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vilest and most abandoned of men !—Stop where thou art!—Nor, with that determined face, offer to touch me, if thou wouldst not that I should be a corpse at thy feet!'
To my astonishment, she held forth a penknife in her hand, the point to her own bosom, grasping resolutely the whole handle, so that there was no offering to take it from her.
'I offer not mischief to any body but myself. You, sir, and ye women, are safe from every violence of mine. The Law shall be all my resource: the LAW,' and she spoke the word with emphasis, that to such people carries natural terror with it, and now struck a panic into them.
No wonder, since those who will damn themselves to procure ease and plenty in this world, will tremble at every thing that seems to threatens their methods of obtaining that ease and plenty.
'The LAW only shall be my refuge!'——
The infamous mother whispered me, that it were better to make terms with this strange lady, and let her go.
Sally, notwithstanding all her impudent bravery at other times, said, If 'Mr. Lovelace had told them what was not true of her being his wife—
And Polly Horton, that she must needs say, the lady, if she were not my wife, had been very much injured; that was all.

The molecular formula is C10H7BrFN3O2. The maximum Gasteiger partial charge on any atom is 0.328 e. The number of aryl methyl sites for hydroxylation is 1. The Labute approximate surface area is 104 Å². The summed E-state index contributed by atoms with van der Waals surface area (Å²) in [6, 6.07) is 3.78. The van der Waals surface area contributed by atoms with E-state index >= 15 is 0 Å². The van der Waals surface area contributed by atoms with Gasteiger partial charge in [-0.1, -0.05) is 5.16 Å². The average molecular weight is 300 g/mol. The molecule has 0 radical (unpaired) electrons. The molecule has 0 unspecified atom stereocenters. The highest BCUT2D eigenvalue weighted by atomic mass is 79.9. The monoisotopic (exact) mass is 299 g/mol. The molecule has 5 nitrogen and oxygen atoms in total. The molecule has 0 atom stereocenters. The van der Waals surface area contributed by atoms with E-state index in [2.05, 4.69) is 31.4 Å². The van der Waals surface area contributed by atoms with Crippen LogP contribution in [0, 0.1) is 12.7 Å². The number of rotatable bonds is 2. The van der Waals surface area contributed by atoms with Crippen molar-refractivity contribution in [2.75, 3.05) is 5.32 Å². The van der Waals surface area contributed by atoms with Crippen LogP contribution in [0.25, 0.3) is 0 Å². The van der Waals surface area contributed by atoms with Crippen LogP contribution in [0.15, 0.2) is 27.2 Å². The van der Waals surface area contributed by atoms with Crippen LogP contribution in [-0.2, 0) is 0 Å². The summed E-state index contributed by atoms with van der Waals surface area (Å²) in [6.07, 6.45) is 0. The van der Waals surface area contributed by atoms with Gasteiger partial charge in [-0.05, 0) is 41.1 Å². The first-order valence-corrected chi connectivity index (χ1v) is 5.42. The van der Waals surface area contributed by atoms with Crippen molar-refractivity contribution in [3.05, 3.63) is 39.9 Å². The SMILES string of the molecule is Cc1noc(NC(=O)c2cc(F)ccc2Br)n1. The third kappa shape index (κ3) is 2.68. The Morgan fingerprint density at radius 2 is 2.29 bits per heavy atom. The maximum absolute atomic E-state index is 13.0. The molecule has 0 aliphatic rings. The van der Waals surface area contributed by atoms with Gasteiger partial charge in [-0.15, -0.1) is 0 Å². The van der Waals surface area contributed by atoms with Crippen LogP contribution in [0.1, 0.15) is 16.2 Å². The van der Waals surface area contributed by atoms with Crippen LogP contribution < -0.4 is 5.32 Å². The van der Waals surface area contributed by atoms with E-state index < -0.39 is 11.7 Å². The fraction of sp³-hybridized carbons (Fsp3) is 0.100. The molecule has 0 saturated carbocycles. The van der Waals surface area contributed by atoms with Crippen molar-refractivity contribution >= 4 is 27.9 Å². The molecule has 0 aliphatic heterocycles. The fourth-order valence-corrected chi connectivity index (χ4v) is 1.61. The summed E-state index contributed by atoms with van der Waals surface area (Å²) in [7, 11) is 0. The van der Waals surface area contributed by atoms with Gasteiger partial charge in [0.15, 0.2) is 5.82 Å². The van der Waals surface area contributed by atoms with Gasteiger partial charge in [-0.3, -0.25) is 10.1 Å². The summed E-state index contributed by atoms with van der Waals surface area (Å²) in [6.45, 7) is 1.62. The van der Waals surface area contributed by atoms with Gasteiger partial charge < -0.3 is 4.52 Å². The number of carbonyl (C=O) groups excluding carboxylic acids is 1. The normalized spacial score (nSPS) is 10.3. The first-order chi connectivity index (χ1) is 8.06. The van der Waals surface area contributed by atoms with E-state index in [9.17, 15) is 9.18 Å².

That is not now a matter to be disputed, cried I: you and I know, madam
'We do,—said she j and I thank God, I am not thine—once more I thank God for it—I have no doubt of the further baseness that thou hast intended me, by this vile and low trick: but I have my Senses, Lovelace: and from my heart I despise thee, thou very poor Lovelace !—How canst thou stand in my presence? thou, that'——
Madam, madam, madam—these are insults not to be borne—and was approaching her.
She withdrew to the door, and set her back against it, holding the pointed knife to her heaving bosom; while the women held me, beseeching me not to provoke the violent lady—for their house sake, and be curs'd to them, they besought me— and all three hung upon me—while the truly heroic lady, braved me, at that distance.
'Approach me, Lovelace with resentment, if thou wilt. I dare die. It is in defence of my honour. God will be merciful to my poor soul! I expect no mercy from thee! I have gained this distance, and two steps nearer me, and thou shalt
see what I dare do!'
Leave me, women, to myself, and to my angel;— They retired at a distance—O my beloved creature, how you terrify me !—Holding out my arms, and kneeling on one knee—Not a step, not a step further, except to receive my death at that injured hand which is thus held up against a life far dearer to me than my own! I am a villain! the blackest of villains—Say you will sheath your knife in the injurer's, not the injured's heart, and then I will indeed approach you, but not else.